Sakhuja continued the discussion by more closely diving into the public health case studies. These case exercises present a detailed description of a case based on real-life public health events, describe relevant analysis from the Bioethics Commission’s deliberations, and prompt engaged discussion. For example, the Communicating During a Public Health Emergency case situates readers in the role of a public information officer in a city health department after learning of a confirmed case of Ebola in a nearby hospital. The case then presents readers with relevant analysis from the Bioethics Commission and asks readers to answer questions about how to proceed with communicating to the public. Sakhuja also unveiled a forthcoming educational material format—deliberative scenarios—slated to be released in Spring 2016. The deliberative scenarios will help high school and college students develop deliberative skills in the classroom by practicing forming a consensus and proposing a course of action by incorporating a variety of perspectives. Each scenario is accompanied with a teacher’s companion to help guide and support the deliberation.

Wrapping up the panel, Kessler informed the Bioethics Commission about his use of the discussion guides in biology classes at the City College of San Francisco. The discussion guides were designed to be appropriate for teachers without expertise in ethics and intended to start conversations about bioethics in a way that was accessible to high school and college students.

The Bioethics Commission will continue the meeting with a member discussion about the educational materials.

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Bioethics Committee Meeting 24: Live Teleconference https://bioethicsarchive.georgetown.edu/pcsbi/blog/2016/03/03/bioethics-committee-meeting-24-live-teleconference/ https://bioethicsarchive.georgetown.edu/pcsbi/blog/2016/03/03/bioethics-committee-meeting-24-live-teleconference/#respond Thu, 03 Mar 2016 19:02:41 +0000 https://bioethicsarchive.georgetown.edu/pcsbi/blog/?p=1800 Welcome to the twenty-fourth public meeting of the Presidential Commission for the Study of Bioethical Issues (Bioethics Commission). The Bioethics Commission is meeting today, March 3, 2016, from 2 p.m. to 4 p.m. EST via teleconference.

At today’s meeting, the Bioethics Commission members will discuss the Commission’s educational materials, present and future. These materials embody the Commission’s commitment to ethics education and are freely accessible at bioethics.gov. The Bioethics Commission will welcome and hear from presenters who have been involved with the development and use of these materials.

For the full agenda of today’s meeting, click here.

Today’s teleconference is open to the public by calling 1-888-769-8756 and entering passcode 8934813 when prompted. Additionally, you can follow the highlights here on the blog. Audio recordings and transcripts will be archived and available following the meeting.

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Modernizing Human Subjects Research Protection: Applying the Principle of Regulatory Parsimony https://bioethicsarchive.georgetown.edu/pcsbi/blog/2015/09/23/modernizing-human-subjects-research-protection-applying-the-principle-of-regulatory-parsimony/ https://bioethicsarchive.georgetown.edu/pcsbi/blog/2015/09/23/modernizing-human-subjects-research-protection-applying-the-principle-of-regulatory-parsimony/#comments Wed, 23 Sep 2015 15:10:12 +0000 https://bioethicsarchive.georgetown.edu/pcsbi/blog/?p=1719 This is the second blog post in our series Modernizing Human Subjects Research Protections, which analyzes the relationship between the recently released notice of proposed rulemaking (NPRM), proposing changes to the Common Rule governing federally supported human subjects research, and the Bioethics Commission’s work. This post reviews the relationship between the NPRM and portions of the Bioethics Commission’s response to the corresponding advance notice of proposed rulemaking (ANPRM) in 2011.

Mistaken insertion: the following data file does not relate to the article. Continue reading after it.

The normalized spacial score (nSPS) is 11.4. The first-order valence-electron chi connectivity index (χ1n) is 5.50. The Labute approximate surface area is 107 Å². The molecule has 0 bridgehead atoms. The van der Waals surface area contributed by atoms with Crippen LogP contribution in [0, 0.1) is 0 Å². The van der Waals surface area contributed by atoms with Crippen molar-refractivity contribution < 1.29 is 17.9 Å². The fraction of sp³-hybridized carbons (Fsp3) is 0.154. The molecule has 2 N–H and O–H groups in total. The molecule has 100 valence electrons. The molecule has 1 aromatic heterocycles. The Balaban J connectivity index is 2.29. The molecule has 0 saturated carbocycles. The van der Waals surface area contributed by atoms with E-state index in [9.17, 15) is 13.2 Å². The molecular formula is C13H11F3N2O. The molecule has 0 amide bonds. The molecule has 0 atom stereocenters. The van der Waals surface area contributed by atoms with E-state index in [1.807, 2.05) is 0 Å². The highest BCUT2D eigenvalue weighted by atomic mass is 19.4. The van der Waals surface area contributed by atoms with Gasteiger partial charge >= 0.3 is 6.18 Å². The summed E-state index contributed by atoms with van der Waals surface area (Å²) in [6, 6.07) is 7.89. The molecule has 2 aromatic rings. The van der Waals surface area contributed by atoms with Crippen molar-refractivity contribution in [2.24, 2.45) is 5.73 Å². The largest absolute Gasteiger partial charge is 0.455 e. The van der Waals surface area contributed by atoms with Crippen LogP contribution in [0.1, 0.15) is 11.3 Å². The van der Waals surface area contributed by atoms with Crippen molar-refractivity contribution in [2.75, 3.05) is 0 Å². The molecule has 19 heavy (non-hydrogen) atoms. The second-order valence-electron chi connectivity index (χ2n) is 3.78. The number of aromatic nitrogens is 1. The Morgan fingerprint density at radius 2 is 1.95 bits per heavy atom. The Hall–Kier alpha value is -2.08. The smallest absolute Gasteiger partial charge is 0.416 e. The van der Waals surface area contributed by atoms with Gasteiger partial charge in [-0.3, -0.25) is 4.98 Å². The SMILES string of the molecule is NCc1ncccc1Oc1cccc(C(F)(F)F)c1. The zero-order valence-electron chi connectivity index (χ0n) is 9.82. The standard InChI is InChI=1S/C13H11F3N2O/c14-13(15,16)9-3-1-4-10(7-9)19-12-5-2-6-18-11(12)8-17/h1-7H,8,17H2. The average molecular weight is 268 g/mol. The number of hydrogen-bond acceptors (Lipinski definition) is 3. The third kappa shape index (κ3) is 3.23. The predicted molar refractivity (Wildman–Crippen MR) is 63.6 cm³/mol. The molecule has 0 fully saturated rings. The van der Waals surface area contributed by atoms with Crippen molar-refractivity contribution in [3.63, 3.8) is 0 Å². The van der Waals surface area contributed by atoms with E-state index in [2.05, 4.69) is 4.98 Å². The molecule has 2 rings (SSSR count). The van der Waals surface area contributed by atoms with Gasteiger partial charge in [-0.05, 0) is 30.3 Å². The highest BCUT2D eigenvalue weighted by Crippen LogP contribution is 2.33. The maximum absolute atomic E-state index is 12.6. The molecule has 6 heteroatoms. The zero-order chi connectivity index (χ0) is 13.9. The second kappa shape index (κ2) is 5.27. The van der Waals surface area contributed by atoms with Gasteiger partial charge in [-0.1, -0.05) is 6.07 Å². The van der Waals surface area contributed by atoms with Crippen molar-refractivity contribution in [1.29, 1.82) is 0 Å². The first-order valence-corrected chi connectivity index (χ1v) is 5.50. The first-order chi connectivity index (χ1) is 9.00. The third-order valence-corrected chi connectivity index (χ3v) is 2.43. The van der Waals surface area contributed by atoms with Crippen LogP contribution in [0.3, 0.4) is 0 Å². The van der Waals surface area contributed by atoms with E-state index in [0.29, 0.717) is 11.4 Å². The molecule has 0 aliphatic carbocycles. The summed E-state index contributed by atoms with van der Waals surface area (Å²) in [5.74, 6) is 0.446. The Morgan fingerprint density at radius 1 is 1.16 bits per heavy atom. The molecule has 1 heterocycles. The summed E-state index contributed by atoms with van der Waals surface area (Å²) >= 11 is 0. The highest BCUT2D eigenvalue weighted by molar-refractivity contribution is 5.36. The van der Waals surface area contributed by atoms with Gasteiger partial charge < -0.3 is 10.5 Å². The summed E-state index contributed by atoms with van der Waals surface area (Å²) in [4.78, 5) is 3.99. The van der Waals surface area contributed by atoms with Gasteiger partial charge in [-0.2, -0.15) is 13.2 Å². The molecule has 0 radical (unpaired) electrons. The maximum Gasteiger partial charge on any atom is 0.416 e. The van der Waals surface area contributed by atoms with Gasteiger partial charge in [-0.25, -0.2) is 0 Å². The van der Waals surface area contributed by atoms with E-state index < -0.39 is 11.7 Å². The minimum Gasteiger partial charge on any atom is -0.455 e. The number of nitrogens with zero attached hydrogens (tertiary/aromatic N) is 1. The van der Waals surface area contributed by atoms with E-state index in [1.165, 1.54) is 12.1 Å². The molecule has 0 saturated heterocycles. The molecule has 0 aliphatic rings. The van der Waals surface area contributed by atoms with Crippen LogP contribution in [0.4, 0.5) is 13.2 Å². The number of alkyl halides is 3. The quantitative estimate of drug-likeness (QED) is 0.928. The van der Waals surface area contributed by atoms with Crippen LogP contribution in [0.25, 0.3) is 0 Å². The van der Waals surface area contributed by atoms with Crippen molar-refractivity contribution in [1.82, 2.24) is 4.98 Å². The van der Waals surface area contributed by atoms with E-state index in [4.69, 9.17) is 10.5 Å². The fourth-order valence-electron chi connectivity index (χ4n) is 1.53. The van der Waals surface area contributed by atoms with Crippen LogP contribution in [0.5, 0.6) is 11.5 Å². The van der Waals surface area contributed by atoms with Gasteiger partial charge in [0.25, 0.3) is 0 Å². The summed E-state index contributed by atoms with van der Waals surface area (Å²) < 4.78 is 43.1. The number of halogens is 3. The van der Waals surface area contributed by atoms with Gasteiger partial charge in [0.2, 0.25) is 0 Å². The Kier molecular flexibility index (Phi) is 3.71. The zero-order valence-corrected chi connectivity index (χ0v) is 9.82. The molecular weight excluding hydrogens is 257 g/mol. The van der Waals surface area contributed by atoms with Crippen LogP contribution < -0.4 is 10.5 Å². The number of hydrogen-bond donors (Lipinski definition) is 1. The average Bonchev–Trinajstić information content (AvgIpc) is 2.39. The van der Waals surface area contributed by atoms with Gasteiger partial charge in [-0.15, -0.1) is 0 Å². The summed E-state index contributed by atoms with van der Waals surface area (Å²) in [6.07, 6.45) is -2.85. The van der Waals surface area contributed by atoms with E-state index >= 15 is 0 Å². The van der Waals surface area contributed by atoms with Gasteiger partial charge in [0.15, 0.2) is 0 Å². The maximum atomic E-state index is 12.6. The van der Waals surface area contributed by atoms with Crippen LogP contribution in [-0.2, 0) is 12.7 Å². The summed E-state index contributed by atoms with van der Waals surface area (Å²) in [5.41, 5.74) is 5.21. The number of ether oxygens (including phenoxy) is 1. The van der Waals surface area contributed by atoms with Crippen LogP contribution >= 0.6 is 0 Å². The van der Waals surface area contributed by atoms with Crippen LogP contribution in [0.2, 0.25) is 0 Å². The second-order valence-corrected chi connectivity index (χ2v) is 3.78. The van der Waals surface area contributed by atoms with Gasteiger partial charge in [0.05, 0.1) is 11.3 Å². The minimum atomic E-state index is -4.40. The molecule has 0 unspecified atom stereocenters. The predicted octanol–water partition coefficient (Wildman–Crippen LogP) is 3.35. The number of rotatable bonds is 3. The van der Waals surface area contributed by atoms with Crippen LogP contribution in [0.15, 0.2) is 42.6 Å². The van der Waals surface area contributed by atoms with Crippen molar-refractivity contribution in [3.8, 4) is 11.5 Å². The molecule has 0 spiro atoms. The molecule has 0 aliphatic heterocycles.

The July 2011 ANPRM sought public comment on several potential changes to research regulations. In Moral Science: Protecting Participants in Human Subjects Research, the Bioethics Commission reviewed federal and international protections for participants in human subjects research. As a part of that review, the Bioethics Commission commented on the considerations highlighted by the ANPRM.

The Bioethics Commission has long espoused the principle of regulatory parsimony—calling for only as much oversight as necessary to uphold ethical standards. Applying this principle to human subjects research, the Bioethics Commission asserted that research oversight should be restructured to appropriately calibrate the level and intensity of review with the level of risk posed to participants. Calibrating the intensity of review to the level of risk allows IRBs to give more attention to higher-risk research. The Bioethics Commission supported specific changes to the Common Rule to help foster regulatory parsimony, in particular, regularly updating the list of research categories eligible for accelerated review processes and eliminating follow-up requirements for certain lower-risk studies.

The NPRM proposes several changes that would reduce unnecessary regulation of low-risk research. Under the proposal, several low-risk activities and categories of research would no longer be deemed human subjects research under the Common Rule. Other categories of research would be assigned to accelerated review processes. Further, some studies would no longer be required to undergo annual follow-up review. Together, these changes proposed by the NPRM constitute a move towards a review system that better matches the level of research regulation to the level of risk to participants.

The Bioethics Commission supports the principle of regulatory parsimony, advocating only as much regulation as is necessary to protect participants. The NPRM proposes several changes to the Common Rule that embody the principle of regulatory parsimony. These changes are an important part of modernizing human subjects research protections.